Eosinophilic esophagitis has also emerged as an important cause of esophagitis in both children and adults. Other causes of esophagitis include systemic disease and trauma. (See Etiology.)
The prognosis is good with rapid diagnosis and proper treatment. Ultimately, prognosis depends on the underlying disease process. (See Prognosis.)
The history findings vary based on the type of esophagitis (eg, reflux or infectious). The physical examination usually is not helpful in confirming the diagnosis of uncomplicated esophagitis. However, the examination may reveal other potential sources of chest or abdominal pain. (See Clinical Presentation.)
Laboratory tests are usually unhelpful unless complications are present (eg, upper GI hemorrhage). Routine radiography is not indicated unless complications (eg, perforation, obstruction, bleeding) are suspected. Double-contrast esophageal barium studies and upper endoscopy are the recommended initial imaging studies; these tests should be viewed as complementary rather than competing in the evaluation of patients with dysphagia. (See Workup.)
Treatment begins with hemodynamic stabilization and pain management. Subsequent therapy depends on the cause of the esophagitis and on any complications present. Surgery (fundoplication) is sometimes indicated in patients with severe pain who fail to respond to medical management. (See Treatment and Management and Medications.)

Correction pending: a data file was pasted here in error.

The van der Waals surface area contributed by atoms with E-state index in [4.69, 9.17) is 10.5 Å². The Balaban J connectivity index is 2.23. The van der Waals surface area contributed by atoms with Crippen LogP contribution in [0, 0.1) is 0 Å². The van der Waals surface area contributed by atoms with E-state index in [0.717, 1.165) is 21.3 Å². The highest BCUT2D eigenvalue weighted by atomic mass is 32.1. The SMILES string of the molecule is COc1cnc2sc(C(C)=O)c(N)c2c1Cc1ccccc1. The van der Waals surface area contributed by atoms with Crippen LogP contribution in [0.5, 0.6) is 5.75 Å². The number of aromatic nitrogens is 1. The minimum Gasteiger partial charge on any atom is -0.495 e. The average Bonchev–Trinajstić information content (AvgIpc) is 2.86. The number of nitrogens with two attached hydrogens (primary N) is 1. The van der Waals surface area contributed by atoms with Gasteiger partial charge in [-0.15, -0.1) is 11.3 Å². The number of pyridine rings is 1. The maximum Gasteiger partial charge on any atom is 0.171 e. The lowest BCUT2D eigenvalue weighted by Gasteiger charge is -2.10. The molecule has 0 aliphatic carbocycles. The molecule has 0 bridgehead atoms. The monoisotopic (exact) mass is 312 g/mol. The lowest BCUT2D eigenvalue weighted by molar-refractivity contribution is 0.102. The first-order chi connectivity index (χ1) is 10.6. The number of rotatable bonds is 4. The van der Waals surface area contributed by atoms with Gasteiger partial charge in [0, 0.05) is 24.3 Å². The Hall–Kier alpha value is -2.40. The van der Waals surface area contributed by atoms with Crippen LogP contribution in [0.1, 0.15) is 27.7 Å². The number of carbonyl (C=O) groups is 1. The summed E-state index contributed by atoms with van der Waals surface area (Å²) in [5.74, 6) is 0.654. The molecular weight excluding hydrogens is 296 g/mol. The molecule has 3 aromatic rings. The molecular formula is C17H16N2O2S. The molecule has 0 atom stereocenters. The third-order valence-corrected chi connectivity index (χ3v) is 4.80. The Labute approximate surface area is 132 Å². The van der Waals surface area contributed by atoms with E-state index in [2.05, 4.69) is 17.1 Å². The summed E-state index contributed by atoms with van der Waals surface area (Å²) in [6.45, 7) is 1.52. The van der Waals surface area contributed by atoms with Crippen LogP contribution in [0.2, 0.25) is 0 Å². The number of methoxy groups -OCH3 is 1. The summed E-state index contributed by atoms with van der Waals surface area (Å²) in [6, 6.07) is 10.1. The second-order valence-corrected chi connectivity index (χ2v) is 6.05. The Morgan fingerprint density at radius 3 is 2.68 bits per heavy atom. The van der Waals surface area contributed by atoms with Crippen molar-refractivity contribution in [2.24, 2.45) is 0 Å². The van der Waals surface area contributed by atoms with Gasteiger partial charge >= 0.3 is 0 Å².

The pathophysiology of esophagitis depends on its etiology (see Etiology, below). The common forms of esophagitis include reflux esophagitis, infectious esophagitis, pill esophagitis, eosinophilic esophagitis, and radiation and chemoradiation esophagitis.
Reflux esophagitis develops when gastric contents are regurgitated into the esophagus. Reflux happens commonly; in most cases, it does not cause major harm, because natural peristalsis of the esophagus clears the refluxate back into the stomach. In other cases, where acid reflux from the stomach is persistent, the result is damage to the esophagus, causing symptoms and macroscopic changes. Gastric acid, pepsin, and bile irritate the squamous epithelium, leading to inflammation, erosion, and ulceration of the esophageal mucosa.
Infectious esophagitis is most commonly observed in immunosuppressed hosts[5, 6] but has also been reported in healthy adults and children. A wide range of abnormalities in host defense may predispose an individual to opportunistic infections, such as neutropenia, impaired chemotaxis and phagocytosis, alteration in humoral immunity, and impaired T-cell lymphocyte function.
Patients with systemic diseases (eg, diabetes mellitus, adrenal dysfunction, alcoholism) and those of advanced age can be predisposed to infectious esophagitis because of altered immune function. Steroids, cytotoxic agents, radiation, and immune modulators can also contribute to impaired host immune function. Disruption of the mucosal protective barriers and antibiotics that suppress the normal bacterial flora may contribute to the invasive ability of commensal organisms.